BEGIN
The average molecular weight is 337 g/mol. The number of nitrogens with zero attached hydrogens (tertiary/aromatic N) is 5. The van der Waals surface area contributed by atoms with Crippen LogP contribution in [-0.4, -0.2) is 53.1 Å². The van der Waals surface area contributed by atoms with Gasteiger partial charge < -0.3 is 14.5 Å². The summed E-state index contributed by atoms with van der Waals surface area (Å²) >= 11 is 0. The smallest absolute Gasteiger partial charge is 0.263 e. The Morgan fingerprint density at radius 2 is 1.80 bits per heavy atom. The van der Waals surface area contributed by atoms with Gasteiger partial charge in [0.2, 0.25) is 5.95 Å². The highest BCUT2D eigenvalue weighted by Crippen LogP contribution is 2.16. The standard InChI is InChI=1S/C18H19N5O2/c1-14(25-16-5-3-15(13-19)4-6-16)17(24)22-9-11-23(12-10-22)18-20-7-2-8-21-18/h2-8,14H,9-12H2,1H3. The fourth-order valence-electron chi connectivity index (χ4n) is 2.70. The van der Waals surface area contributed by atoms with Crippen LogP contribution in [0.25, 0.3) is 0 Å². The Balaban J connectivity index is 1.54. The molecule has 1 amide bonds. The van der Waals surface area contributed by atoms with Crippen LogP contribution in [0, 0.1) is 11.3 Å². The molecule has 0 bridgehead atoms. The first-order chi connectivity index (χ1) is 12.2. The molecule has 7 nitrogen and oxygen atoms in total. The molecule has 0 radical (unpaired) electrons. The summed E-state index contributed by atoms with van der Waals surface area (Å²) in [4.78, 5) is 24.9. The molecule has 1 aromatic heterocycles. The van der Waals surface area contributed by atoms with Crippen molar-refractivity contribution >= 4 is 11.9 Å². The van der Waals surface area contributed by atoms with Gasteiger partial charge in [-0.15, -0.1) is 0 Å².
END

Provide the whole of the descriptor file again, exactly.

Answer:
The average molecular weight is 337 g/mol. The number of nitrogens with zero attached hydrogens (tertiary/aromatic N) is 5. The van der Waals surface area contributed by atoms with Crippen LogP contribution in [-0.4, -0.2) is 53.1 Å². The van der Waals surface area contributed by atoms with Gasteiger partial charge < -0.3 is 14.5 Å². The summed E-state index contributed by atoms with van der Waals surface area (Å²) >= 11 is 0. The smallest absolute Gasteiger partial charge is 0.263 e. The Morgan fingerprint density at radius 2 is 1.80 bits per heavy atom. The van der Waals surface area contributed by atoms with Gasteiger partial charge in [0.2, 0.25) is 5.95 Å². The highest BCUT2D eigenvalue weighted by Crippen LogP contribution is 2.16. The standard InChI is InChI=1S/C18H19N5O2/c1-14(25-16-5-3-15(13-19)4-6-16)17(24)22-9-11-23(12-10-22)18-20-7-2-8-21-18/h2-8,14H,9-12H2,1H3. The fourth-order valence-electron chi connectivity index (χ4n) is 2.70. The van der Waals surface area contributed by atoms with Crippen LogP contribution in [0.25, 0.3) is 0 Å². The Balaban J connectivity index is 1.54. The molecule has 1 amide bonds. The van der Waals surface area contributed by atoms with Crippen LogP contribution in [0, 0.1) is 11.3 Å². The molecule has 0 bridgehead atoms. The first-order chi connectivity index (χ1) is 12.2. The molecule has 7 nitrogen and oxygen atoms in total. The molecule has 0 radical (unpaired) electrons. The summed E-state index contributed by atoms with van der Waals surface area (Å²) in [4.78, 5) is 24.9. The molecule has 1 aromatic heterocycles. The van der Waals surface area contributed by atoms with Crippen molar-refractivity contribution >= 4 is 11.9 Å². The van der Waals surface area contributed by atoms with Gasteiger partial charge in [-0.15, -0.1) is 0 Å².